I love that TheRoot.com did this series  and I’m sorry that I missed the first 4 articles in the series (I definitely need to read them). And the timing is perfect in light of the NY Times article, “Black Women And Fat” by Alice Randall. While I think it’s very important that we focus on our kids and obesity with the First Lady’s, Let’s Move! movement, and it’s super important that Black women begin to focus on our weight and the impact that is having on our overall health and our survival in our communities, it can’t happen unless we begin doing it at the micro-levels, the organic levels and it’s not going to happen unless families do it together.  I do, however, feel like having celebrities step to the forefront of the obesity issues within the African American community is an important step because now, weight loss companies see that health, wellness, and fitness is not just a “white woman” thing, it’s an all woman thing. I commend Jennifer Hudson and others in their movement and if she can open a Weight Watchers Center in her community back in Chicago and inspire Black women to do more for their health, then more power to them.  I did a blog post on this very topic on this blog on April 9, 2012:  https://lifestyle30.wordpress.com/2012/04/09/the-30-over-project-question-of-the-day-celebrities-and-weight-loss/ ) .

Now, it seems we are in an uproar and mad about it and you know what, we should be!  It’s time for us to get in shape. But let’s not act like there are not leading Black fitness experts out there. Check out these links and get started. Also, follow them on Facebook and Twitter, I do!:

Robin Downes – Yoga, etc.  http://www.yogaflava.com/

Ananda Leeke – Yoga, etc.  - http://www.anandaleeke.com/

Jeanette Jenkins – The Hollywood Trainer - http://thehollywoodtrainer.com/

Faith Hunter Yoga – Yoga, Training, and more! - http://www.faithhunter.com/Faith_Hunter_Yoga/Home_faith_hunter_yoga.html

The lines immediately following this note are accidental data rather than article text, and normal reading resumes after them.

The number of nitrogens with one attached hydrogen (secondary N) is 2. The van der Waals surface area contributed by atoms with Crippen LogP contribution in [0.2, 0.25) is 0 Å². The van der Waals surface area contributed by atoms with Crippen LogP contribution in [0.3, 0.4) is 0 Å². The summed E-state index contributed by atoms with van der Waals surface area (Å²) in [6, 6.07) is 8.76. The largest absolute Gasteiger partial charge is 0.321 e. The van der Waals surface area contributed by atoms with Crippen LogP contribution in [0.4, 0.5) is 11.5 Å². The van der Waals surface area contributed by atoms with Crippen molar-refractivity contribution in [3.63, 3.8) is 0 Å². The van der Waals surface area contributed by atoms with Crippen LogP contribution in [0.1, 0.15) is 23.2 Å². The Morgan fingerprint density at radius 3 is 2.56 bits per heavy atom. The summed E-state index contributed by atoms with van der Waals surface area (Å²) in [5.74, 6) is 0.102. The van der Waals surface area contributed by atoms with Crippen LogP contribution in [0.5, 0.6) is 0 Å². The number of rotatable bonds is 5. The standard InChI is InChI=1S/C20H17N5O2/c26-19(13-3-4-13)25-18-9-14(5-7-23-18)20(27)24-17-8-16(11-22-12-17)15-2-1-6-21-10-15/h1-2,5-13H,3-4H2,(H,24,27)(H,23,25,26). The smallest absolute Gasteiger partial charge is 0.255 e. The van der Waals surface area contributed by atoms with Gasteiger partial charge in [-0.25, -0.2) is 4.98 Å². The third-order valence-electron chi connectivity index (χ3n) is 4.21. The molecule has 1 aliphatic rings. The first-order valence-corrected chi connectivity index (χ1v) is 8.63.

Black Fitness Today – Great Resource - http://blackfitnesstoday.com/

Black Girls Run!  - Great Resource with a Chapter near you! - http://www.blackgirlsrun.com/

AND MANY, MANY MORE. JUST SEARCH FOR THEM!

Thanks for reading and let’s all commit to be fit this year!  #Fitness2012

Follow me on Twitter:  @ivywriter

“Like” my 30 & Over project Facebook group:  http://www.facebook.com/the30andoverproject

3 thoughts on “the 30 & over project: All This Talk About Black Women & Weight, Body Image, and Fitness

  1. Obesity is a national problem, not just a “black woman issue.” Black women are not being respected in the media, period. But we are one of the larger demographics that watch TV and use online social media like Twitter. It is time that we start demanding respect and work to improve our “public” image by opening up these discussions and supporting outlets that promote us in a positive light (and vice versa), because no one else cares but us.

  2. I love how you aren’t afraid to share important stories. So I am passing along the Beautiful Blogger award to you.( If you do not wish to pass it on, that is fine.) I am happy to share your great blog with my readers and hopefully they will follow you and find your words as intriguing and thought provoking as I do.